[00316] FIG. 49B is a view of an active thermal transfer device in accordance with an exemplary embodiment of the present disclosure, indicated generally at 451. Active thermal transfer device 451 includes an elongated body 453, and is configured to be secured to a forehead using fastener 465 and the like, similar to other devices described herein. Active thermal transfer device 451 includes a plurality of thermoelectric devices 455 in elongated body 453, and includes at least one node 457 configured to contact ABTT terminus 20 when device 451 is positioned on a person's head. In the exemplary embodiment of FIG. 49B, each node 457 contains a thermoelectric device 461 configured to provide a thermal exchange with ABTT terminus 20.
[00317] Yet another exemplary active thermal transfer device is shown in FIG. 53 and indicated generally at 434. Active thermal transfer device 434 includes a Peltier heat exchanger and pump assembly 436 mounted to a back of a helmet 438. Active thermal transfer device 434 also includes a flexible membrane with tubing 440 positioned therein to direct a flow of a heat exchange fluid. The heat exchange fluid can assist in the cooling or heating of a head.
The thermal flow would be from Peltier heat exchanger and pump assembly 436 through a tube 444 going directly to a nose piece 442 attached to at least one ABTT terminus 20 of a subject or patient, represented by nodes 443 and 445.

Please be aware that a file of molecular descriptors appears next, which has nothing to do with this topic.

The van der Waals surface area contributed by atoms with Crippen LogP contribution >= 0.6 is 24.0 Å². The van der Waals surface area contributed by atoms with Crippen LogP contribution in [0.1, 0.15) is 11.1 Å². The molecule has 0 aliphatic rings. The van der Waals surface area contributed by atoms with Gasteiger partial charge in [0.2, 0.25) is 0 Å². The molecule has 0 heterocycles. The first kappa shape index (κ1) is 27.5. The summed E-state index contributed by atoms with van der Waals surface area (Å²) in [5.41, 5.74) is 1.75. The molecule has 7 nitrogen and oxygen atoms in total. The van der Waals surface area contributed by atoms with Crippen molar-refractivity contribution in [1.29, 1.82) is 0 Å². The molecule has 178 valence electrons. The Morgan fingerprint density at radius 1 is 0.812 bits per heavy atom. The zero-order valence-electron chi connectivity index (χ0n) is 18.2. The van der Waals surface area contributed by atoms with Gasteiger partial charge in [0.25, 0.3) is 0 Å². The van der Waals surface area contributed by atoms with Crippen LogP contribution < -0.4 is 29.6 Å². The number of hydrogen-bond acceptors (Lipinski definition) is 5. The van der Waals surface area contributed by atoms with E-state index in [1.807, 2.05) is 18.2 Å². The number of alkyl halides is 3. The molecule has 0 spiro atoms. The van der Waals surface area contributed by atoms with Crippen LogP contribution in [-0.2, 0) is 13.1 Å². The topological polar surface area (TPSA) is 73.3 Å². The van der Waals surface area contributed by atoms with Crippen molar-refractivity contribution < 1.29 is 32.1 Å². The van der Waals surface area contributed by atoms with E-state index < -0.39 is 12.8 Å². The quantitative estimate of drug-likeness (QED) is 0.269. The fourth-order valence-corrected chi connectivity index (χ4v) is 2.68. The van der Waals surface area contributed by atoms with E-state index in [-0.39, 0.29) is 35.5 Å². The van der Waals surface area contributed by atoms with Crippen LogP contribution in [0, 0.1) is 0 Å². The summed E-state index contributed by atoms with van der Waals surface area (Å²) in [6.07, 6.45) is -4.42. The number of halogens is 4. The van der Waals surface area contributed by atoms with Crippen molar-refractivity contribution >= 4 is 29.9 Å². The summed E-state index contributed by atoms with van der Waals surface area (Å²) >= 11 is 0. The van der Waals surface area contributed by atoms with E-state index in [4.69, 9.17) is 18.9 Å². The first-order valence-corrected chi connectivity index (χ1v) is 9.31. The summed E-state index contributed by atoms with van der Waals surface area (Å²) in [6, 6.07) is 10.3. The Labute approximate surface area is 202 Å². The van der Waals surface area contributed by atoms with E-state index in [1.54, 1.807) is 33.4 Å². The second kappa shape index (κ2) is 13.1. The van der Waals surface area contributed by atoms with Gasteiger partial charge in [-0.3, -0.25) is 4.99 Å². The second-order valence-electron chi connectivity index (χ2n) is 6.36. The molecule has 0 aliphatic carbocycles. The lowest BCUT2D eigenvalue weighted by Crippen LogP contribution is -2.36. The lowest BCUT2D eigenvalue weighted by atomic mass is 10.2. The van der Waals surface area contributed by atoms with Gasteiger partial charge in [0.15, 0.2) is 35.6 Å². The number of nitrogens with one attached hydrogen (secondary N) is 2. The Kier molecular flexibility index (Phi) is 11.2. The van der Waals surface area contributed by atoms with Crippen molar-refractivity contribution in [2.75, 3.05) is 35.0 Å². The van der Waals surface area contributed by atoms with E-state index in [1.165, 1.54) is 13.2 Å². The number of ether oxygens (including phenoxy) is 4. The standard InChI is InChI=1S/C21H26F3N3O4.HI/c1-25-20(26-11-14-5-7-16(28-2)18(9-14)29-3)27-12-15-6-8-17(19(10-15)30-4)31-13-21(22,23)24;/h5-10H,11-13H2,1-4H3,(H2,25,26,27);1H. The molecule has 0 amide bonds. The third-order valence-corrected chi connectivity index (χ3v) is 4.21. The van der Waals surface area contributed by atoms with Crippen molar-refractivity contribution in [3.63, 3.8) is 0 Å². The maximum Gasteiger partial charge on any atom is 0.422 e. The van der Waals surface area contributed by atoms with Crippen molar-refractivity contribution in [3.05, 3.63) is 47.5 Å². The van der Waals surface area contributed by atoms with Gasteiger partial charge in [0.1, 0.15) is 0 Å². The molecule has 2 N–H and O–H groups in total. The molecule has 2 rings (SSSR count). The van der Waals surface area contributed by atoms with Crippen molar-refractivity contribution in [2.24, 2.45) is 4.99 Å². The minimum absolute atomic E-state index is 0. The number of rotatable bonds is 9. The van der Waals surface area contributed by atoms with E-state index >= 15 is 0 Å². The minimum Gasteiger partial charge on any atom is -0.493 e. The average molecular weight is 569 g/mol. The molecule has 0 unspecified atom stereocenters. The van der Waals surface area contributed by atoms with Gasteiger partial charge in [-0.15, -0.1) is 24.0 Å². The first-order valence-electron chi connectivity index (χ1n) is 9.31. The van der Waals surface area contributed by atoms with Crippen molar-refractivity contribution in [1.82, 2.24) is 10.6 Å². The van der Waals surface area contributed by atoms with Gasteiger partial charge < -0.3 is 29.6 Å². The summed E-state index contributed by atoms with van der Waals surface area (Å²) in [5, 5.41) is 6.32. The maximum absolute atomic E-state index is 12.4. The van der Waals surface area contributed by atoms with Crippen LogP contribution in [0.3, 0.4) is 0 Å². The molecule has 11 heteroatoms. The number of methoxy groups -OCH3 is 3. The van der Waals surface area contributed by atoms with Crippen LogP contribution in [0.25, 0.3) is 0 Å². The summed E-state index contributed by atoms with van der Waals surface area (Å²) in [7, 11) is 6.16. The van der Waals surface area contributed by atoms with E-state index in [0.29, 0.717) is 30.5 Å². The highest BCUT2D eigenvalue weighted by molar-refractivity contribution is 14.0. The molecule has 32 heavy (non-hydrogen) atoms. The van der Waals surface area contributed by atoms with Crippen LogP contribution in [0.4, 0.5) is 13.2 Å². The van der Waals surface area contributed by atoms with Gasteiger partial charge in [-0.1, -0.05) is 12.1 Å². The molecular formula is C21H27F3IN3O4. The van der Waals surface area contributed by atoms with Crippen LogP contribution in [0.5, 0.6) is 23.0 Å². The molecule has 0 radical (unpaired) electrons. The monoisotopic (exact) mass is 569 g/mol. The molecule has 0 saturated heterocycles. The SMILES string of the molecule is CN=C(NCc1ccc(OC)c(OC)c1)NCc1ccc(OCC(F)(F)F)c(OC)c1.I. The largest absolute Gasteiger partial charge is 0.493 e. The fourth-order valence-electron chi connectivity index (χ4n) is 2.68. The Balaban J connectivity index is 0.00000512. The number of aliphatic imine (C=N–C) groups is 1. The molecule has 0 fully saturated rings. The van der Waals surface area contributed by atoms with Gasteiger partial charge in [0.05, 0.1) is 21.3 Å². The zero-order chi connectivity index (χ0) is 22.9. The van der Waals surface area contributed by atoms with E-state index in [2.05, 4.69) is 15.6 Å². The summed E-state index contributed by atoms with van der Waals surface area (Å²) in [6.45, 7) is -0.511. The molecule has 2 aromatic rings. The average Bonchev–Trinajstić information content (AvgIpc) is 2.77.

The return fluid will go through a series of serpentine tubing or hoses 440 over the patient's head and return to the temperature controlled fluid source in Peltier heat exchanger and pump assembly 436.
[00318] The aspects of the present disclosure provide methods for applying or removing thermal energy from ABTT target area 20 and, as a result, from the brain. The method of the present disclosure also discloses detecting brain temperature. displaying gathered data, processing data, and adjusting or controlling output temperature. The present disclosure also relates to treatments of various diseases and conditions through the use of thermal treatments applied to ABTT terminus 20 and one or more of veins 12, 14, 16, and 18. Examples of specific conditions and diseases that may be treated and the methods for treating each will be provided herein, which are designed to be non-limiting and for description purposes only.